By Wyndham Hacket Pain
Set in the ‘Vegas of the North’, Away follows Ria (Juno Temple) and Joseph (Timothy Spall) who have both escaped to Blackpool in an attempt to distance themselves from the problems in their lives. Ria is hiding from her abusive boyfriend, while Joseph is trying to cope with the death of his wife, and as the story progresses they form an unlikely friendship.
The film is told in a split time frame in a poor attempt to make events seem more interesting than they really are. Despite having a good cast repeated scenes struggle to be engaging. Timothy Spall may be one of Britain’s most loved actors but his performance here is monotonal and never more than a drab stereotype of a grumpy middle aged man. In a different scenario a role like this could have been interesting. The part Spall plays in Mike Leigh’s All or Nothing is not too dissimilar and was the basis for a thoughtful and emotionally engaging film. Juno Temple’s role suffers from similar issues. Her character is an unimaginative and clichéd portrait of a troubled woman from a poor background that could fit into any soap opera.
It doesn’t help when the script is as poorly written as this one. Spall has far too many memorable roles to his name for me to think that he is to blame. The dialogue is disjoined and awkward at best, while shallow and insincere at its worst. On the rare occasion an interesting conversation develops there is an unnecessary or abrupt diversion onto a completely unrelated topic. When issues as important and serious as suicide, loss, and grief are covered they deserve to be treated with respect and care.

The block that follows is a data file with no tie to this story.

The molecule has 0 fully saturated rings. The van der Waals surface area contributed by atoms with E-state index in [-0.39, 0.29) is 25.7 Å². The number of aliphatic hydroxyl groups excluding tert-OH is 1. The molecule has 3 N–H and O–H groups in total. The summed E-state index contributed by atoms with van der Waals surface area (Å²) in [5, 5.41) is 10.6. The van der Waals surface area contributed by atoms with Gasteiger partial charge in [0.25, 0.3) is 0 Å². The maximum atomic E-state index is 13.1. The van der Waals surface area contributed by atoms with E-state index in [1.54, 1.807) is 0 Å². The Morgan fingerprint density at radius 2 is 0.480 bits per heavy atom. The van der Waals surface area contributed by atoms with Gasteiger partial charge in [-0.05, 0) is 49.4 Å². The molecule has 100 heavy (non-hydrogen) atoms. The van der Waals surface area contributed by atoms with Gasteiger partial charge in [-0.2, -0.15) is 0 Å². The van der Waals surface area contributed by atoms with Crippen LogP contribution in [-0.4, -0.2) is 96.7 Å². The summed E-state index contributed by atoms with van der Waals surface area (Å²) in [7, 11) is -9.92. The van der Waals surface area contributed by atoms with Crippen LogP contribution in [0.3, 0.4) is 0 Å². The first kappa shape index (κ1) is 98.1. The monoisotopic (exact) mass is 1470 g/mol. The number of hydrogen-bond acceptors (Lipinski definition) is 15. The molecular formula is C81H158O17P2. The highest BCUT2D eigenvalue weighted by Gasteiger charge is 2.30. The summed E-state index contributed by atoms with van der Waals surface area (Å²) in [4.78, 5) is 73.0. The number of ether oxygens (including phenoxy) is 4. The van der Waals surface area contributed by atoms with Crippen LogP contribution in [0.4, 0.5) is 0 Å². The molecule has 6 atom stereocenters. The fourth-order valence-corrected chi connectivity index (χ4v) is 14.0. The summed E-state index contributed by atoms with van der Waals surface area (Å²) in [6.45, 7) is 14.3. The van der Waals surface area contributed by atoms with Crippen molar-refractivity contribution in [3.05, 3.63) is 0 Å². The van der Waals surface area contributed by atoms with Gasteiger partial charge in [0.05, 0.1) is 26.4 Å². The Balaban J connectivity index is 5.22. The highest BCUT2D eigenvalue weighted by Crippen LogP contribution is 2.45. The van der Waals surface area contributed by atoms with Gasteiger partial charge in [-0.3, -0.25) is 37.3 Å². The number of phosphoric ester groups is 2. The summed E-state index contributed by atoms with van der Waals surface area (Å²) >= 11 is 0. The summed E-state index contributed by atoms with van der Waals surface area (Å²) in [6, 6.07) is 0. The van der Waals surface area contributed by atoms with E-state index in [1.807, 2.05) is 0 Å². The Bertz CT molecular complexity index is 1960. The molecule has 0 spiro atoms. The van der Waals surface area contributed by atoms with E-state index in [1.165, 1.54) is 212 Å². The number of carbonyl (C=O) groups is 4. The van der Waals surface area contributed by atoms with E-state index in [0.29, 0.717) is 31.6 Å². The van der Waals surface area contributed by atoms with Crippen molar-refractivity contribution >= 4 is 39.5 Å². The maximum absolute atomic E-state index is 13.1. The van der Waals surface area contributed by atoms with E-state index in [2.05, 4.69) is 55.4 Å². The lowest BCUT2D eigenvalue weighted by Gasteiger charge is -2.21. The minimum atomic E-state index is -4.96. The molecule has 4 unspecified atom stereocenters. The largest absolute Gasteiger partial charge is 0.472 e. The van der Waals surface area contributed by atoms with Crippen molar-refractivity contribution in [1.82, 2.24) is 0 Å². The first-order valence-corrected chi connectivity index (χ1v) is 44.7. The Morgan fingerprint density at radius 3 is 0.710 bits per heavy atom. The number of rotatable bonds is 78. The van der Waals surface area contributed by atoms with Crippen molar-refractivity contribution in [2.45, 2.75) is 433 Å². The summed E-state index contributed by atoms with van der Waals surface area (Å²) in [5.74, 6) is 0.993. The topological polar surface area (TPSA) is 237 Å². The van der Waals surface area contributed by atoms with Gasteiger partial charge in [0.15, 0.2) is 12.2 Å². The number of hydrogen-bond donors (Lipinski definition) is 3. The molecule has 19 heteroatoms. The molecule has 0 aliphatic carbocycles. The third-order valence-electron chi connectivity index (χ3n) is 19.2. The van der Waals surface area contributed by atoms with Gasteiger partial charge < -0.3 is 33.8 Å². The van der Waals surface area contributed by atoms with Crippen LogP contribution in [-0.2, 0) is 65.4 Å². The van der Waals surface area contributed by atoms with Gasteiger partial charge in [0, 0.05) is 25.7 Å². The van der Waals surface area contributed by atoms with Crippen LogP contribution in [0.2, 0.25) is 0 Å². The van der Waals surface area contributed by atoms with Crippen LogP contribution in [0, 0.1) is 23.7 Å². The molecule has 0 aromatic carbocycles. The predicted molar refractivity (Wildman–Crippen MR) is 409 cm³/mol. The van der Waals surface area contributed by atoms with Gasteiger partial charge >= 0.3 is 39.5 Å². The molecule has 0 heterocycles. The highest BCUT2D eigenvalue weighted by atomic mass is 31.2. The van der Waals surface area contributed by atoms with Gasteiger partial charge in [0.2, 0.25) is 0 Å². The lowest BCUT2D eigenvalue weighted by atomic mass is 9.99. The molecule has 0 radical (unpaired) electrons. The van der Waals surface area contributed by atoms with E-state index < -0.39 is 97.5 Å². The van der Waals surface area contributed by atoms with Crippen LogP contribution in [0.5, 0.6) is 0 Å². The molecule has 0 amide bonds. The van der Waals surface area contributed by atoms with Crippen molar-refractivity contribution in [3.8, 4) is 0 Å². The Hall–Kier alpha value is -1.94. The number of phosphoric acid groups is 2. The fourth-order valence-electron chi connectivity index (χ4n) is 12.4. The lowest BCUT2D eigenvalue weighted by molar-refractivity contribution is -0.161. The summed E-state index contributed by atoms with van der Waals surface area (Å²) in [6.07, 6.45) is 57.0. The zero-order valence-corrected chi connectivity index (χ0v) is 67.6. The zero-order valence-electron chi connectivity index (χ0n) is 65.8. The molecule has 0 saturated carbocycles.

Too often the film plays for laughs at what are meant to be its most poignant moments, giving the sense that those involved aren’t serious about the topics they are trying to explore. It’s hard not to be annoyed when a film presents itself as deep and thoughtful but then cannot even discuss its themes with a straight face. These moments might be forgivable if they were actually funny but they are about as successful as anything else in this film. The only times Away gets close to being funny is when the acting and dialogue become painfully mawkish and badly worded.
The only positive to be found in this otherwise worthless film is that there is some pleasant cinematography. Watching this film would have been a more enjoyable experience if it was silent, without the dreary conversations and unsubtle choices of music.
Away might be poorly written, badly acted, and insincere but worst of all it is dull and boring. Aside from the odd pretty shot there is very little worth watching in this shallow and misguided feature.
Away is on general release from Friday May 12th.